Rhoda Colwell's house lay in my way. I took especial pains not to go by it, great as the relief would have been to know she was at home and not wandering the streets in the garb and character of the idiot boy. Though I felt I could not be deceived as to her identity, the mere thought of meeting her, with that mock smile of imbecility upon her lip, filled me with a dismay that made my walk any thing but agreeable. It was consequently a positive relief when the entrance to the mill broke upon my view, and I found myself at my journey's end unwatched and unfollowed; nor could the unpromising nature of my task quite dash the spirit with which I began my search.

My first efforts were in a room which had undoubtedly been used as an office. But upon inspecting the floor I found it firm, and, convinced I should have to go farther for what I was seeking, I hastily passed into the next room. This was of much larger dimensions, and here I paused longer, for more than one board tilted as I passed over it, and not a few of them were loose and could be shifted aside by a little extra exertion of strength. But, though I investigated every board that rocked under my step, I discovered nothing beneath them but the dust and debris of years, and so was forced to leave this room as I had the other, without gaining any thing beyond a sense of hopelessness and the prospect of a weary back. And so on and on I went for an hour, and was beginning to realize the giant nature of my undertaking, when a sudden low sound of running water broke upon my ears, and going to one of the many windows that opened before me, I looked out and found I was at the very back of the mill, and in full sight of the dark and sullen stream that in times of yore used to feed the great wheel and run the machinery. Consequently I was in the last room upon the ground- floor, and, what struck me still more forcibly, near, if not directly over, that huge vat in the cellar which had served so fatal a purpose only a few short days before.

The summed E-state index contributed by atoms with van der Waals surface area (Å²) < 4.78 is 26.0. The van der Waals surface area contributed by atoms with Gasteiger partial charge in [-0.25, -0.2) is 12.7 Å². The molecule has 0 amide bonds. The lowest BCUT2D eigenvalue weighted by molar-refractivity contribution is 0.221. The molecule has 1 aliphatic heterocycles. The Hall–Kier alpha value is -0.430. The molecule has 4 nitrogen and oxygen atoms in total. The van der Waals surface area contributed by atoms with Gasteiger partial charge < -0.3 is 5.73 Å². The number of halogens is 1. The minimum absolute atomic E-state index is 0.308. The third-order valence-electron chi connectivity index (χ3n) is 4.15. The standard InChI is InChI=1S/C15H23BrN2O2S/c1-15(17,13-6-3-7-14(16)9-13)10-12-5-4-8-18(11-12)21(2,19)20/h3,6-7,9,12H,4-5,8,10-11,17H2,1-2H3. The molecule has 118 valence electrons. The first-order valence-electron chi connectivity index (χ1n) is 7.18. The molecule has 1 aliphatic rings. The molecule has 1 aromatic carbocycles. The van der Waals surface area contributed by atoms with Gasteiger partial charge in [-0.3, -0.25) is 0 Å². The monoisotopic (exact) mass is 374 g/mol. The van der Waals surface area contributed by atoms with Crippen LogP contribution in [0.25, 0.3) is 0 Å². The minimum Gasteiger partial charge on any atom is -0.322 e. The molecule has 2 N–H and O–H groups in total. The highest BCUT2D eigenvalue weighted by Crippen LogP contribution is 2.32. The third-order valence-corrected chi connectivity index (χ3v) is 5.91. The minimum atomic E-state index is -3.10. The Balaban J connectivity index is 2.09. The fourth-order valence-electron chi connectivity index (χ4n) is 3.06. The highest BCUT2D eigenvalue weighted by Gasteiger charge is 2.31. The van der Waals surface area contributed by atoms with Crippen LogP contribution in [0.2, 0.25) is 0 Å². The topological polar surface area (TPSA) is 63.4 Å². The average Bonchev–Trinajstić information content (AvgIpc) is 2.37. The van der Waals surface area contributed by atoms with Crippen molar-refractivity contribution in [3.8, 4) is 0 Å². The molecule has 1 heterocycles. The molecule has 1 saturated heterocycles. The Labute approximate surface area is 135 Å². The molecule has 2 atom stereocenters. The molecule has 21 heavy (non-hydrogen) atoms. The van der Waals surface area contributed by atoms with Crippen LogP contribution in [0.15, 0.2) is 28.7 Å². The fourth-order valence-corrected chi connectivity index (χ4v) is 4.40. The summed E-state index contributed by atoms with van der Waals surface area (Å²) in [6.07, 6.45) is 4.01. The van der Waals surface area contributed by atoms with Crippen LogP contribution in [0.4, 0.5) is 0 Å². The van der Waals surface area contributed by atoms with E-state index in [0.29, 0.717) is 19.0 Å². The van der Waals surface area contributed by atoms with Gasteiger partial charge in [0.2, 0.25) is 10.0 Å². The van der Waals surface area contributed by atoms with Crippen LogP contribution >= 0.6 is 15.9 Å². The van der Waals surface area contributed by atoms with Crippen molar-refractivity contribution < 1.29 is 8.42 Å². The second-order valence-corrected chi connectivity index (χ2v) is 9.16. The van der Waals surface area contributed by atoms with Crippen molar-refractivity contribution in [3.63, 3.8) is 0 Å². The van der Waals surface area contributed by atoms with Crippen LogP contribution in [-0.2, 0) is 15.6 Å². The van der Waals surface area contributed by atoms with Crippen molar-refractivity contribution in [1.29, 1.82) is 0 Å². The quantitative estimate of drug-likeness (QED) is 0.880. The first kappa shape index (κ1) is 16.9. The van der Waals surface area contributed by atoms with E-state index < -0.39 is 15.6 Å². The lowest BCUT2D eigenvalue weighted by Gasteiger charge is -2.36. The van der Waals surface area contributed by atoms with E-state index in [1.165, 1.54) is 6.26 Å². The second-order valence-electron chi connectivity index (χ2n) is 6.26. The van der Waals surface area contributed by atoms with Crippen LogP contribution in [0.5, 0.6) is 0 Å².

The sight of a flight of stairs descending at my right into the hollow darkness beneath intensified my emotion. I seemed to be in direct communication with that scene of death; and the thought struck me that here, if anywhere in the whole building, must be found the mysterious hiding-place for which I was in search.

It was therefore with extra care that I directed my glances along the uneven flooring, and I was scarcely surprised when, after a short examination of the various loose boards that rattled beneath me, I discovered one that could be shifted without difficulty. But scarcely had I stooped to raise it when an emotion of fear seized me, and I started back alert and listening, though I was unconscious of having heard any thing more than the ordinary swash of the water beneath the windows and the beating of my own overtaxed heart. An instant's hearkening gave me the reassurance I needed, and convinced that I had alarmed myself unnecessarily, I bent again over the board, and this time succeeded in moving it aside. A long, black garment, smoothly spread out to its full extent, instantly met my eye. The words of Rhoda Colwell were true; the mill did contain certain articles of clothing concealed within it.